Air pollution haze above London as pictured from the BT Tower

Air pollution haze above London as pictured from the BT Tower

Health Secretary Matt Hancock and Dr Eiko Nemitz of CEH

Health Secretary Matt Hancock and Dr Eiko Nemitz of CEH at BT Tower for the launch of the Clean Air Strategy

Waste and resources minister Thérèse Coffey, Environment Secretary Michael Gove and Health Secretary Matt Hancock at BT Tower

Waste and resources minister Thérèse Coffey, Environment Secretary Michael Gove and Health Secretary Matt Hancock at BT Tower for the launch of the Clean Air Strategy

BT Tower Observatory

BT Tower Observatory

Environmental Physicist Dr Eiko Nemitz of the Centre for Ecology & Hydrology, who was involved in hosting the launch of the UK Government’s Clean Air Strategy, explains the role of the BT Tower Observatory in air pollution monitoring.

Environment Secretary Michael Gove, supported by Health Secretary Matt Hancock, is today (Monday 14 January) launching the UK Government’s new Clean Air Strategy at the BT Tower Observatory in central London, which is operated jointly by the Centre for Ecology & Hydrology (CEH), the National Centre for Atmospheric Science (NCAS) and the Universities of Reading and York.

The BT Tower plays a distinctive role in tracking progress towards the emission reduction targets set out in the strategy for urban emissions. First established for short-term air quality observations back in of 2006 by CEH and the Universities of Birmingham and Reading, the focus of CEH’s work at the BT Tower is on quantifying urban emissions to the atmosphere. Its unique vantage position, 190m above street-level, enables us to provide an integrated estimate of the pollutant output for much of central London and independent scrutiny of the official emission estimates.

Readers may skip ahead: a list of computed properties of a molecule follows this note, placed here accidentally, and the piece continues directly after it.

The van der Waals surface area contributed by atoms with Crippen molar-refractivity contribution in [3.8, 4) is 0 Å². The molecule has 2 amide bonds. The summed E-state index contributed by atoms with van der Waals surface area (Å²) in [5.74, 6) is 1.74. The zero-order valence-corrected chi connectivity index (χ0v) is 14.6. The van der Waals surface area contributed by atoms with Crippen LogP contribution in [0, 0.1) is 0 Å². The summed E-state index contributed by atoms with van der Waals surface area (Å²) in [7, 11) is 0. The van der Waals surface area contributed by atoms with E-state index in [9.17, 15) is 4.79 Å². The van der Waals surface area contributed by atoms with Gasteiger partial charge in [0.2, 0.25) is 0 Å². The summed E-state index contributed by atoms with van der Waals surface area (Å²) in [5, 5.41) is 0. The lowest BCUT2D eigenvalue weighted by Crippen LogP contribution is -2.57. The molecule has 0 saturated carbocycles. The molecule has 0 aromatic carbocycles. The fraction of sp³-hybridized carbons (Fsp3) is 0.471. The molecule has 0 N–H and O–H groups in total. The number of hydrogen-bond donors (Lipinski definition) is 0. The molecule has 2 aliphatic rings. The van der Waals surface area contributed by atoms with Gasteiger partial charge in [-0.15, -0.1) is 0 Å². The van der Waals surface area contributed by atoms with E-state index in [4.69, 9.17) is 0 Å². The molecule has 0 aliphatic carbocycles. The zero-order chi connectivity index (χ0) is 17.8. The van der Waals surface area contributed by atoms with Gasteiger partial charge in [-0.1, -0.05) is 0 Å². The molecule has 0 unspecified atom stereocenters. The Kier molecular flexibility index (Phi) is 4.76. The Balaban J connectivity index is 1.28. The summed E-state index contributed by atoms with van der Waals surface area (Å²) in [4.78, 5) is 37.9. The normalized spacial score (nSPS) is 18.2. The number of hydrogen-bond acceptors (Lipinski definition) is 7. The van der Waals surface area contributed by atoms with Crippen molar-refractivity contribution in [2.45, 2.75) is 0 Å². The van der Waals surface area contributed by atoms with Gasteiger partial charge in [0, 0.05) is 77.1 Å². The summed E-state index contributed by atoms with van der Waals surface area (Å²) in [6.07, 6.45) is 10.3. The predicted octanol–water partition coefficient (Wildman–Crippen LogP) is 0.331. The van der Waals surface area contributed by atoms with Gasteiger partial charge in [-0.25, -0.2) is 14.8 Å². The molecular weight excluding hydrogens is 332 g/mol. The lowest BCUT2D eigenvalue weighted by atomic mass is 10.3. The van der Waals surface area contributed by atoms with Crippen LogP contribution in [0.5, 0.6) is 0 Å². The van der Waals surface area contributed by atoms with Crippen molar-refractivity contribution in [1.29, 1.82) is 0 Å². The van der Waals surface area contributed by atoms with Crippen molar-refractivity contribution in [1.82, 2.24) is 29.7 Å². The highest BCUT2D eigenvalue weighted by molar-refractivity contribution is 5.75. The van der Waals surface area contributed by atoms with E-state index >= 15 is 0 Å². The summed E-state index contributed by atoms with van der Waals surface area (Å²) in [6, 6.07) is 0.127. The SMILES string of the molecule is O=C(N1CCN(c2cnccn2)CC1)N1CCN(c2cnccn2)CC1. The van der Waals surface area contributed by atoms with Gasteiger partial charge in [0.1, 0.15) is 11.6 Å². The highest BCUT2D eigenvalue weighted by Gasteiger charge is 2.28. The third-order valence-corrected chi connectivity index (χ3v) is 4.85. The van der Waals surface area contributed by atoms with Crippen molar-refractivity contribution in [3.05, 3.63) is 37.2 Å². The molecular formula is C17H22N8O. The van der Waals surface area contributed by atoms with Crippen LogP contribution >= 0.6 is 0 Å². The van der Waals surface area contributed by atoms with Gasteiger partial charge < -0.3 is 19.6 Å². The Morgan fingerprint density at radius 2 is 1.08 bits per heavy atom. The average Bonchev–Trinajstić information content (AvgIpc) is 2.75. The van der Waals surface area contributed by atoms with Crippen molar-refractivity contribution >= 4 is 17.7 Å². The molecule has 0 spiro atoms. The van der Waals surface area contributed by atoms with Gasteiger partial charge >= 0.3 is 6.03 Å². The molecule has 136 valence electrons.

Results to date from the BT Tower Observatory (pictured below) have indicated that our urban emission estimates for some compounds such as the greenhouse gases carbon dioxide (CO2) and nitrous oxide (N2O – known as laughing gas) as well as for carbon monoxide (CO) are pretty accurate. By contrast, emissions of methane (CH4), another greenhouse gas, appear to be underestimated, but the urban emissions are relatively minor compared with its major sources such as emissions from cattle and landfill.  

Flux measurements of nitrogen oxides (NOx) on the tower contributed to the evidence that real-world vehicle emission of NOx are significantly larger than those reported by the automobile industry under test conditions. The official emission estimates have now been revised to account for this effect.

Characterisation of the particulate matter emitted from London identified tail-pipe emissions have been identified as expected, but the measurements also found a significant contribution from the use of cooking oils and detected solid fuel burning emissions.

These crucial measurements from the BT Tower Observatory provide an important independent scrutiny and assessment of whether the emission reduction targets set out in Defra’s Clean Air Strategy are being met.

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